Newtown Township to Incentivize Volunteer Firefighter Participation With Nominal 2023 Tax Increase

Local municipalities are required by Pennsylvania law to provide reliable emergency services to the community.
Photo via Newtown Fire and Emergency Services Facebook page.

Call 911! That’s the automatic response when people see smoke, fire, an explosion, or other similar emergencies.

But what if you call and no one is available to help?

Newtown Township Supervisor Elen Snyder wants to make sure that never happens.

“For years funding for emergency services has been neglected in our township,” Snyder said.

A tax increase of 1.625 mills – approximately $75 per household/per year – was approved by the supervisors at their December 7 meeting.

According to the U.S. Fire Administration, Pennsylvania has 1,802 fire departments registered with the National Fire Department Registry of which a majority are staffed by volunteers.

Unfortunately, and for the last several decades, the number of volunteers has been steadily declining leaving many municipalities scrambling to provide round-the-clock services.

“This is not unique to Newtown Township … it’s happening all over the country,” Snyder said.

The approved tax increase will afford the township the financial resources to attract much needed volunteer and paid staff.

“Make no mistake about it … we must find a way to hire more paid firefighters or we cannot promise an engine at your home or place of business with the dwindling amount of volunteers we presently have,” said Snyder.

In addition to staffing, ongoing funding is also required for training, equipment and the maintenance of firefighting and emergency service gear.

Republican Supervisor Kyle Davis doesn’t agree with the slight tax hike.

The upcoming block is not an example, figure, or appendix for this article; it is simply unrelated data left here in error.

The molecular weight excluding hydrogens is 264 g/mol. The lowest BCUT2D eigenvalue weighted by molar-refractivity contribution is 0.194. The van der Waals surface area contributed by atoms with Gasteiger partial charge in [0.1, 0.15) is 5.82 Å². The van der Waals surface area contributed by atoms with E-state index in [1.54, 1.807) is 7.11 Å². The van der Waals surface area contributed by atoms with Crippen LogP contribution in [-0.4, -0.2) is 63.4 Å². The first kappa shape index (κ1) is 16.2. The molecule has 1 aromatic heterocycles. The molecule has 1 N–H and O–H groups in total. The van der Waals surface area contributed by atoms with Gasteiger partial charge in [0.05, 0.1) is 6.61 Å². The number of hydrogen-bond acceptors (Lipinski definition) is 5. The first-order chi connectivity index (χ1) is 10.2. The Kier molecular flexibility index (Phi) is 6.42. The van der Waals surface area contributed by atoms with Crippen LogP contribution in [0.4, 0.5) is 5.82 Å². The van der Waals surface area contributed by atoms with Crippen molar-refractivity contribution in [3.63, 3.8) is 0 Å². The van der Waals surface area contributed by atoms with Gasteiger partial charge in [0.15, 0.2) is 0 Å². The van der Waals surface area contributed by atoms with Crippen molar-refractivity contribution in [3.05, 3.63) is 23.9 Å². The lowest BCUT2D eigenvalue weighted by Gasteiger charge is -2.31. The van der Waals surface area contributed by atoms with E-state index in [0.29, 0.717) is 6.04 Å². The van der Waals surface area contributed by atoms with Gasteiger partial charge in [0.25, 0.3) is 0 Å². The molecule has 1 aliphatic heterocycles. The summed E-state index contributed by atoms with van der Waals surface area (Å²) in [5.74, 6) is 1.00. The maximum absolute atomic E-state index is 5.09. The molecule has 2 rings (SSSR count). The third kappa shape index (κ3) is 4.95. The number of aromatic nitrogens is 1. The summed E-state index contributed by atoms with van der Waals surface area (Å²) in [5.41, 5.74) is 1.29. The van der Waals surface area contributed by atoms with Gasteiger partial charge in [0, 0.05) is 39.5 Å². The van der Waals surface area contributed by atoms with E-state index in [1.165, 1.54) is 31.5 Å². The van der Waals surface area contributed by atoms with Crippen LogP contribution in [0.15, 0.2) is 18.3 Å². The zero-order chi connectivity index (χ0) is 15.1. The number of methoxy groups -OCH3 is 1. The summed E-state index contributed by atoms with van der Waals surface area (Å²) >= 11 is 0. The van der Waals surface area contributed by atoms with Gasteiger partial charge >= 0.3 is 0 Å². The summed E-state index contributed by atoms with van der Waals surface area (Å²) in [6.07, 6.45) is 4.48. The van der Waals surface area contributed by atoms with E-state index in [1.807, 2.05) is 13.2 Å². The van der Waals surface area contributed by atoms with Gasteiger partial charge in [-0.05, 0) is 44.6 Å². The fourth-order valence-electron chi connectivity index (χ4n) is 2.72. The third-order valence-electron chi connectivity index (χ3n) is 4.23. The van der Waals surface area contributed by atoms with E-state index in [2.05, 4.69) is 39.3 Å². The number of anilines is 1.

“I don’t think we should be raising taxes other than for the ambulance squad this year,” said Davis, who floated the idea to use unspent federal subsidies (as reported by the Bucks County Herald).

Subsidies, however, would only provide temporary relief and not provide the ongoing financial support needed to deliver reliable emergency and fire services year after year.

Even with the nominal increase, the township will continue to have a lower tax rate than neighboring municipalities.

Locally elected officials, such as township supervisors, are charged with the responsibility of providing adequate fire and emergency services by state law.

Snyder also pointed out that satisfactory fire and emergency services have a beneficial effect on property values and insurance rates. 

Documents pertaining to the 2023 Newtown Township budget may be viewed here.

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Jenny Stephens

Jenny Stephens is a freelance journalist who has written for a variety of publications, including The Reporter. An avid collector of all things vintage, she resides in the Philadelphia area.

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